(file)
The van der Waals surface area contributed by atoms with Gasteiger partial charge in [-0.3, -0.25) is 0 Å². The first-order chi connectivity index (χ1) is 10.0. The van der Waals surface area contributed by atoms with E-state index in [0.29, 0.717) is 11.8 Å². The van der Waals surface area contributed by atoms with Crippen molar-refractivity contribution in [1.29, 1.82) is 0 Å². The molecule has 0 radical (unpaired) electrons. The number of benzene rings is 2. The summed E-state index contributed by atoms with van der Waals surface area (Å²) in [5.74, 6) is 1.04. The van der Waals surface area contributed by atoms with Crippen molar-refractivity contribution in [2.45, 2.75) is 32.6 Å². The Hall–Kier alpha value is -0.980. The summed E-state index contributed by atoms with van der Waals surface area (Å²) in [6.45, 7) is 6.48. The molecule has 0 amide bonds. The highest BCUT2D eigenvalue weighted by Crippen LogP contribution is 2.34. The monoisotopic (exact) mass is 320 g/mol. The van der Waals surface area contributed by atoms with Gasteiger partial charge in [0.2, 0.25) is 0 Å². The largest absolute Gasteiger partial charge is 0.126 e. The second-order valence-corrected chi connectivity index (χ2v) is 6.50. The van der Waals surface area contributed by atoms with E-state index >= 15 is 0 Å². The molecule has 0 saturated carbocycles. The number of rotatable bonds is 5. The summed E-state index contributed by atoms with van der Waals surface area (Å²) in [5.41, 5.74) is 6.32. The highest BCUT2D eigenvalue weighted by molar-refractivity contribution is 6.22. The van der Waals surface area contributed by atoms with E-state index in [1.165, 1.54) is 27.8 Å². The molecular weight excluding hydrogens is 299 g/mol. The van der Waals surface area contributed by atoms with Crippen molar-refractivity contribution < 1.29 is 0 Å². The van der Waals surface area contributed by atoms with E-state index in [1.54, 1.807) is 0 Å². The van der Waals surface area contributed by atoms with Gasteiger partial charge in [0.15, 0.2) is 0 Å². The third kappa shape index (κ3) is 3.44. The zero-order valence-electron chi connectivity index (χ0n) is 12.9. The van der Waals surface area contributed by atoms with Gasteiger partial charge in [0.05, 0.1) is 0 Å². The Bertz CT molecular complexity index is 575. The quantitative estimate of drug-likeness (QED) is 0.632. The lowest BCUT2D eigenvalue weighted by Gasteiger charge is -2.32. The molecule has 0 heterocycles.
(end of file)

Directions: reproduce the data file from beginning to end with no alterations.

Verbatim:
The van der Waals surface area contributed by atoms with Gasteiger partial charge in [-0.3, -0.25) is 0 Å². The first-order chi connectivity index (χ1) is 10.0. The van der Waals surface area contributed by atoms with E-state index in [0.29, 0.717) is 11.8 Å². The van der Waals surface area contributed by atoms with Crippen molar-refractivity contribution in [1.29, 1.82) is 0 Å². The molecule has 0 radical (unpaired) electrons. The number of benzene rings is 2. The summed E-state index contributed by atoms with van der Waals surface area (Å²) in [5.74, 6) is 1.04. The van der Waals surface area contributed by atoms with Crippen molar-refractivity contribution in [2.45, 2.75) is 32.6 Å². The Hall–Kier alpha value is -0.980. The summed E-state index contributed by atoms with van der Waals surface area (Å²) in [6.45, 7) is 6.48. The molecule has 0 amide bonds. The highest BCUT2D eigenvalue weighted by Crippen LogP contribution is 2.34. The monoisotopic (exact) mass is 320 g/mol. The van der Waals surface area contributed by atoms with Gasteiger partial charge in [0.2, 0.25) is 0 Å². The largest absolute Gasteiger partial charge is 0.126 e. The second-order valence-corrected chi connectivity index (χ2v) is 6.50. The van der Waals surface area contributed by atoms with E-state index >= 15 is 0 Å². The molecule has 0 saturated carbocycles. The number of rotatable bonds is 5. The summed E-state index contributed by atoms with van der Waals surface area (Å²) in [5.41, 5.74) is 6.32. The highest BCUT2D eigenvalue weighted by molar-refractivity contribution is 6.22. The van der Waals surface area contributed by atoms with E-state index in [1.165, 1.54) is 27.8 Å². The molecular weight excluding hydrogens is 299 g/mol. The van der Waals surface area contributed by atoms with Crippen molar-refractivity contribution < 1.29 is 0 Å². The van der Waals surface area contributed by atoms with E-state index in [1.54, 1.807) is 0 Å². The van der Waals surface area contributed by atoms with Gasteiger partial charge in [0.15, 0.2) is 0 Å². The third kappa shape index (κ3) is 3.44. The zero-order valence-electron chi connectivity index (χ0n) is 12.9. The van der Waals surface area contributed by atoms with Gasteiger partial charge in [0.05, 0.1) is 0 Å². The Bertz CT molecular complexity index is 575. The quantitative estimate of drug-likeness (QED) is 0.632. The lowest BCUT2D eigenvalue weighted by Gasteiger charge is -2.32. The molecule has 0 heterocycles.